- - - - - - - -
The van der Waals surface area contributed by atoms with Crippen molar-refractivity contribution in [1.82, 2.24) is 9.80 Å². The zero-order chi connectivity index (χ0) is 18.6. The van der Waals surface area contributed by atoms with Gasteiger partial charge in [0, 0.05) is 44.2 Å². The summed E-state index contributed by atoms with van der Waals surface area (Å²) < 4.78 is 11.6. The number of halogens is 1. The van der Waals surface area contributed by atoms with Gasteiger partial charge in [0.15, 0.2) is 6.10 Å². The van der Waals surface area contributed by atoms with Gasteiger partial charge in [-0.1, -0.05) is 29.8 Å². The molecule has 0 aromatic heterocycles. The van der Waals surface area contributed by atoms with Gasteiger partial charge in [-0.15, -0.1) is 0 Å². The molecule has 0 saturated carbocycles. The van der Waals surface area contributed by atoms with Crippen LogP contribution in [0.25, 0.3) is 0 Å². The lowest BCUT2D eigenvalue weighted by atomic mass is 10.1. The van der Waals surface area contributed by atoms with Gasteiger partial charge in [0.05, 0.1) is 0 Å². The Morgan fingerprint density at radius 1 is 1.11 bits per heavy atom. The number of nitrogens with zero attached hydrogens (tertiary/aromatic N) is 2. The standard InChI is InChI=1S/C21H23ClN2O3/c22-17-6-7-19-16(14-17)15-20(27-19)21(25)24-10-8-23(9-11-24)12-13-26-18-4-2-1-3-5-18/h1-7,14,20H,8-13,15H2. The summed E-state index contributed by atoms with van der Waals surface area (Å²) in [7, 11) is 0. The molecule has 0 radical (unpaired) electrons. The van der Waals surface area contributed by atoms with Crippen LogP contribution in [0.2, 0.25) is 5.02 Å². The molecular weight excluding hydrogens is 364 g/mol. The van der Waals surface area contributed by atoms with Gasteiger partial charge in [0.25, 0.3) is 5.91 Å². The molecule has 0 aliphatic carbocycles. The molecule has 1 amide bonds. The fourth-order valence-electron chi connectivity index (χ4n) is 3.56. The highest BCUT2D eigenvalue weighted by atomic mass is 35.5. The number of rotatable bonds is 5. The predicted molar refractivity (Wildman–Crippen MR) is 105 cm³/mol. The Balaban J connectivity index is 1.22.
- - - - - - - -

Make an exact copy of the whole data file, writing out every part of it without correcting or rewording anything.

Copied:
The van der Waals surface area contributed by atoms with Crippen molar-refractivity contribution in [1.82, 2.24) is 9.80 Å². The zero-order chi connectivity index (χ0) is 18.6. The van der Waals surface area contributed by atoms with Gasteiger partial charge in [0, 0.05) is 44.2 Å². The summed E-state index contributed by atoms with van der Waals surface area (Å²) < 4.78 is 11.6. The number of halogens is 1. The van der Waals surface area contributed by atoms with Gasteiger partial charge in [0.15, 0.2) is 6.10 Å². The van der Waals surface area contributed by atoms with Gasteiger partial charge in [-0.1, -0.05) is 29.8 Å². The molecule has 0 aromatic heterocycles. The van der Waals surface area contributed by atoms with Gasteiger partial charge in [-0.15, -0.1) is 0 Å². The molecule has 0 saturated carbocycles. The van der Waals surface area contributed by atoms with Crippen LogP contribution in [0.25, 0.3) is 0 Å². The lowest BCUT2D eigenvalue weighted by atomic mass is 10.1. The van der Waals surface area contributed by atoms with Gasteiger partial charge in [0.05, 0.1) is 0 Å². The Morgan fingerprint density at radius 1 is 1.11 bits per heavy atom. The number of nitrogens with zero attached hydrogens (tertiary/aromatic N) is 2. The standard InChI is InChI=1S/C21H23ClN2O3/c22-17-6-7-19-16(14-17)15-20(27-19)21(25)24-10-8-23(9-11-24)12-13-26-18-4-2-1-3-5-18/h1-7,14,20H,8-13,15H2. The summed E-state index contributed by atoms with van der Waals surface area (Å²) in [7, 11) is 0. The molecule has 0 radical (unpaired) electrons. The van der Waals surface area contributed by atoms with Crippen LogP contribution in [0.2, 0.25) is 5.02 Å². The molecular weight excluding hydrogens is 364 g/mol. The van der Waals surface area contributed by atoms with Gasteiger partial charge in [0.25, 0.3) is 5.91 Å². The molecule has 0 aliphatic carbocycles. The molecule has 1 amide bonds. The fourth-order valence-electron chi connectivity index (χ4n) is 3.56. The highest BCUT2D eigenvalue weighted by atomic mass is 35.5. The number of rotatable bonds is 5. The predicted molar refractivity (Wildman–Crippen MR) is 105 cm³/mol. The Balaban J connectivity index is 1.22.